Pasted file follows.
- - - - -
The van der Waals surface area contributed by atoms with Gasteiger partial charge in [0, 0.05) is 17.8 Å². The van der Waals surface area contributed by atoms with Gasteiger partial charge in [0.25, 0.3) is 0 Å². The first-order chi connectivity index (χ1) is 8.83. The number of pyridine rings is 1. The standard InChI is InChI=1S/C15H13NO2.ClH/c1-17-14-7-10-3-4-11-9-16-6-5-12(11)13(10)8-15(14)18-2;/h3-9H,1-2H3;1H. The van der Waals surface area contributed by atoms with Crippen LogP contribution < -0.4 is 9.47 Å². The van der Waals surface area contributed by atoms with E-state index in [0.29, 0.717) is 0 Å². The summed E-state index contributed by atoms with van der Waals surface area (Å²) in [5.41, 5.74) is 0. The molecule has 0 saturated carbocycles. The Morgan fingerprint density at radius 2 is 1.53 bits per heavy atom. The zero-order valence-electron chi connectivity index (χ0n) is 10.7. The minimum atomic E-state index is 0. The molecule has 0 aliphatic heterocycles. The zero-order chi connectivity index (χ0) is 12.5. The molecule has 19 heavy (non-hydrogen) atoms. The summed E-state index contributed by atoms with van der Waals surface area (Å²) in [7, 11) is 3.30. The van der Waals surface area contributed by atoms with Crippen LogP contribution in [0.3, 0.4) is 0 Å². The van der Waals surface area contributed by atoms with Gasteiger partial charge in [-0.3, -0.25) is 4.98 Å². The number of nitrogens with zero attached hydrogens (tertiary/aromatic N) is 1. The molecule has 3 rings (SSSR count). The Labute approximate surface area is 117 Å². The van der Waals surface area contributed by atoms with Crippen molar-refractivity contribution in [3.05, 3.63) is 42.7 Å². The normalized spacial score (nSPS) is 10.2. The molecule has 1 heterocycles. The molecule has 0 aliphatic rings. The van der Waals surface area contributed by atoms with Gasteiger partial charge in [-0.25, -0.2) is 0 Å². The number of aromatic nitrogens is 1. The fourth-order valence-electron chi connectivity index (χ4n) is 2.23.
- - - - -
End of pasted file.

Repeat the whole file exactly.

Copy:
The van der Waals surface area contributed by atoms with Gasteiger partial charge in [0, 0.05) is 17.8 Å². The van der Waals surface area contributed by atoms with Gasteiger partial charge in [0.25, 0.3) is 0 Å². The first-order chi connectivity index (χ1) is 8.83. The number of pyridine rings is 1. The standard InChI is InChI=1S/C15H13NO2.ClH/c1-17-14-7-10-3-4-11-9-16-6-5-12(11)13(10)8-15(14)18-2;/h3-9H,1-2H3;1H. The van der Waals surface area contributed by atoms with Crippen LogP contribution < -0.4 is 9.47 Å². The van der Waals surface area contributed by atoms with E-state index in [0.29, 0.717) is 0 Å². The summed E-state index contributed by atoms with van der Waals surface area (Å²) in [5.41, 5.74) is 0. The molecule has 0 saturated carbocycles. The Morgan fingerprint density at radius 2 is 1.53 bits per heavy atom. The zero-order valence-electron chi connectivity index (χ0n) is 10.7. The minimum atomic E-state index is 0. The molecule has 0 aliphatic heterocycles. The zero-order chi connectivity index (χ0) is 12.5. The molecule has 19 heavy (non-hydrogen) atoms. The summed E-state index contributed by atoms with van der Waals surface area (Å²) in [7, 11) is 3.30. The van der Waals surface area contributed by atoms with Crippen LogP contribution in [0.3, 0.4) is 0 Å². The van der Waals surface area contributed by atoms with Gasteiger partial charge in [-0.3, -0.25) is 4.98 Å². The number of nitrogens with zero attached hydrogens (tertiary/aromatic N) is 1. The molecule has 3 rings (SSSR count). The Labute approximate surface area is 117 Å². The van der Waals surface area contributed by atoms with Crippen molar-refractivity contribution in [3.05, 3.63) is 42.7 Å². The normalized spacial score (nSPS) is 10.2. The molecule has 1 heterocycles. The molecule has 0 aliphatic rings. The van der Waals surface area contributed by atoms with Gasteiger partial charge in [-0.25, -0.2) is 0 Å². The number of aromatic nitrogens is 1. The fourth-order valence-electron chi connectivity index (χ4n) is 2.23.